My instructional efforts reflect the philosophies and practices of several luminaries in higher education. These include, for example, John Dewey, Parker Palmer, Stephen Brookings, James Wilkinson, Kenneth Ebel, Nel Noddings, Ken Bain, and Derrick Jensen. My teaching also has been influenced by the philosophical musings of several scholars, notably including Socrates, Plato, Friedrich Nietzsche, Karl Popper, Richard Dawkins, E.O. Wilson, and Steven Weinberg.
Some of my thoughts about teaching and learning are revealed in the book Letters to a Young Academic.
My classroom instructional efforts are subject-focused, rather than teacher- or learner-focused. Contributions are welcome and expected from every participant in each class.
During my last several years at the University of Arizona, I offered a colloquium through the Honors College each fall semester, Sustainable Living: Ecology and the Human Experience. I offered independent study credits regularly; my final semester at Arizona included 10 students studying 9 different topics. Until very recently, I taught a senior/graduate-level course every spring semester, Wildland Vegetation Management (RAM 446/546). But I expected students to ponder politically incorrect information in the class, so after the 2006 offering I was banned from teaching it, along with all other courses in my home department (as a result, the course website is no longer maintained). I formerly taught a senior/graduate-level course, Conservation Biology (EEB 406/506), a senior/graduate-lavel course in Fire Ecology (no website), and a graduate-level course, Advanced Applied Plant Ecology (RNR 555) (these websites are no longer maintained). Also until recently, I offered a graduate seminar approximately every year (usually RNR 696a). Recent seminar topics included new technologies in applied plant ecology, linking science and management, research experimental design, biological invasions, and conservation via the National Natural Landmarks program. During a 2003-2004 sabbatical leave, I taught a short course titled Linking Environmental Protection and the Human Economy at Grinnell College (this website is no longer maintained).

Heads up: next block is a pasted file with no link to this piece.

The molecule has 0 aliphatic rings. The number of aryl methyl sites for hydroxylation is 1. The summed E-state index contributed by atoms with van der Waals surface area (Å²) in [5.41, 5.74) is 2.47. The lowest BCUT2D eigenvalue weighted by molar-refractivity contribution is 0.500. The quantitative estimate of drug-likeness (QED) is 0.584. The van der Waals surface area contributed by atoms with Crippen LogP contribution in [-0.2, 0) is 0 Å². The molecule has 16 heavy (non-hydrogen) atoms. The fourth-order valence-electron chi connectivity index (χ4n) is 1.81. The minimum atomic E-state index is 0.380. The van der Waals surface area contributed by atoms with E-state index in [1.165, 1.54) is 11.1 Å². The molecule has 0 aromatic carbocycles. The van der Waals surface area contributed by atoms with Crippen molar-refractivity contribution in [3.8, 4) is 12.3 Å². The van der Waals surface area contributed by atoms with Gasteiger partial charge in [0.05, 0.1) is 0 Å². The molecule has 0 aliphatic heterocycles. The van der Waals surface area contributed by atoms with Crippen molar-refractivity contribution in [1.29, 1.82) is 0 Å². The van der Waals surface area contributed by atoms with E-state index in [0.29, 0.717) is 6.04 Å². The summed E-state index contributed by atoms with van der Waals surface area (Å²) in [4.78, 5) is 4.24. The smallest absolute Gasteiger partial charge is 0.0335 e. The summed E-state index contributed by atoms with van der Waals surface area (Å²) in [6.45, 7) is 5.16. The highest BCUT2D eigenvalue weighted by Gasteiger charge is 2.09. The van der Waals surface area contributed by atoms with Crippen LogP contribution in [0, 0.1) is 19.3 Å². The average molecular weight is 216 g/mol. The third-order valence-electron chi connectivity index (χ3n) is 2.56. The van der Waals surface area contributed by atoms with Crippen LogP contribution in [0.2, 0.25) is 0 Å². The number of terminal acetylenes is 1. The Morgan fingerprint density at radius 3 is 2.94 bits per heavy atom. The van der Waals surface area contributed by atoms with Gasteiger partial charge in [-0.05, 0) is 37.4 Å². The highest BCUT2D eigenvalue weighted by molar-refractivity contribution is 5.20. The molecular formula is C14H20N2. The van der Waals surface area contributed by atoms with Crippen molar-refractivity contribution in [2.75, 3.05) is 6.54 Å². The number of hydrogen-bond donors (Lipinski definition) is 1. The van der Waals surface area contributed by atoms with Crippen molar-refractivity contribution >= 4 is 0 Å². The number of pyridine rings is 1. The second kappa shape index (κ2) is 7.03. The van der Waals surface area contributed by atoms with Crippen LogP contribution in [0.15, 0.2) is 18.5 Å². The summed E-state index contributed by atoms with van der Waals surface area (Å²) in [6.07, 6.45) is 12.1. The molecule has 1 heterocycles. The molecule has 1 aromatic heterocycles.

Education is not a preparation for life. Education is life itself. (John Dewey)